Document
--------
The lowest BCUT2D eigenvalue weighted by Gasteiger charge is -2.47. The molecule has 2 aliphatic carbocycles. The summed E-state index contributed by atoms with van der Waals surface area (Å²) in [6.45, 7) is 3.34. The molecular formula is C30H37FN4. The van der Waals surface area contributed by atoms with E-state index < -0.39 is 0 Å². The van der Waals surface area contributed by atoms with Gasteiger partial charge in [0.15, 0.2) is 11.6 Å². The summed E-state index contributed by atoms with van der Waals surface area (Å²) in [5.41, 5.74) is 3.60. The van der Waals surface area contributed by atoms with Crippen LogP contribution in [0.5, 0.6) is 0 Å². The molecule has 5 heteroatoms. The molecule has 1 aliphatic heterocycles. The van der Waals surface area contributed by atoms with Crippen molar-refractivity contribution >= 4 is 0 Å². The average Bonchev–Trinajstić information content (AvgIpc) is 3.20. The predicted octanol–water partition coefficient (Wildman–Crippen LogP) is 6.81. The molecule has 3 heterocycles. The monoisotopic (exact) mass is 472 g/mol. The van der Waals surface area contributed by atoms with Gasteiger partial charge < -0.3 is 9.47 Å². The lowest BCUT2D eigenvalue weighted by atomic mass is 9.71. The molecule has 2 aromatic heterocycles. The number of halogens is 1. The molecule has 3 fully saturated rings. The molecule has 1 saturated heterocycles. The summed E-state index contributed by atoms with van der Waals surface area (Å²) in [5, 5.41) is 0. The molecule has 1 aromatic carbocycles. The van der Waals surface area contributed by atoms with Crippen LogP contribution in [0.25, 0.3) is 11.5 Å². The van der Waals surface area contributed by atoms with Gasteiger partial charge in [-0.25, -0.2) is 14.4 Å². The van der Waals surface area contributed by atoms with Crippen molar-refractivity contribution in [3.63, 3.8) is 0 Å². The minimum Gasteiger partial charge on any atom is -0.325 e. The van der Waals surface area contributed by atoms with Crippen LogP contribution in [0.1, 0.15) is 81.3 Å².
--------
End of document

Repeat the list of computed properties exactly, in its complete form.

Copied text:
The lowest BCUT2D eigenvalue weighted by Gasteiger charge is -2.47. The molecule has 2 aliphatic carbocycles. The summed E-state index contributed by atoms with van der Waals surface area (Å²) in [6.45, 7) is 3.34. The molecular formula is C30H37FN4. The van der Waals surface area contributed by atoms with E-state index < -0.39 is 0 Å². The van der Waals surface area contributed by atoms with Gasteiger partial charge in [0.15, 0.2) is 11.6 Å². The summed E-state index contributed by atoms with van der Waals surface area (Å²) in [5.41, 5.74) is 3.60. The van der Waals surface area contributed by atoms with Crippen LogP contribution in [0.5, 0.6) is 0 Å². The molecule has 5 heteroatoms. The molecule has 1 aliphatic heterocycles. The van der Waals surface area contributed by atoms with Crippen molar-refractivity contribution >= 4 is 0 Å². The average Bonchev–Trinajstić information content (AvgIpc) is 3.20. The predicted octanol–water partition coefficient (Wildman–Crippen LogP) is 6.81. The molecule has 3 heterocycles. The monoisotopic (exact) mass is 472 g/mol. The van der Waals surface area contributed by atoms with Gasteiger partial charge < -0.3 is 9.47 Å². The lowest BCUT2D eigenvalue weighted by atomic mass is 9.71. The molecule has 2 aromatic heterocycles. The number of halogens is 1. The molecule has 3 fully saturated rings. The molecule has 1 saturated heterocycles. The summed E-state index contributed by atoms with van der Waals surface area (Å²) in [5, 5.41) is 0. The molecule has 1 aromatic carbocycles. The van der Waals surface area contributed by atoms with Crippen LogP contribution in [0.25, 0.3) is 11.5 Å². The van der Waals surface area contributed by atoms with Gasteiger partial charge in [-0.25, -0.2) is 14.4 Å². The van der Waals surface area contributed by atoms with Crippen molar-refractivity contribution in [3.63, 3.8) is 0 Å². The minimum Gasteiger partial charge on any atom is -0.325 e. The van der Waals surface area contributed by atoms with Crippen LogP contribution in [0.1, 0.15) is 81.3 Å².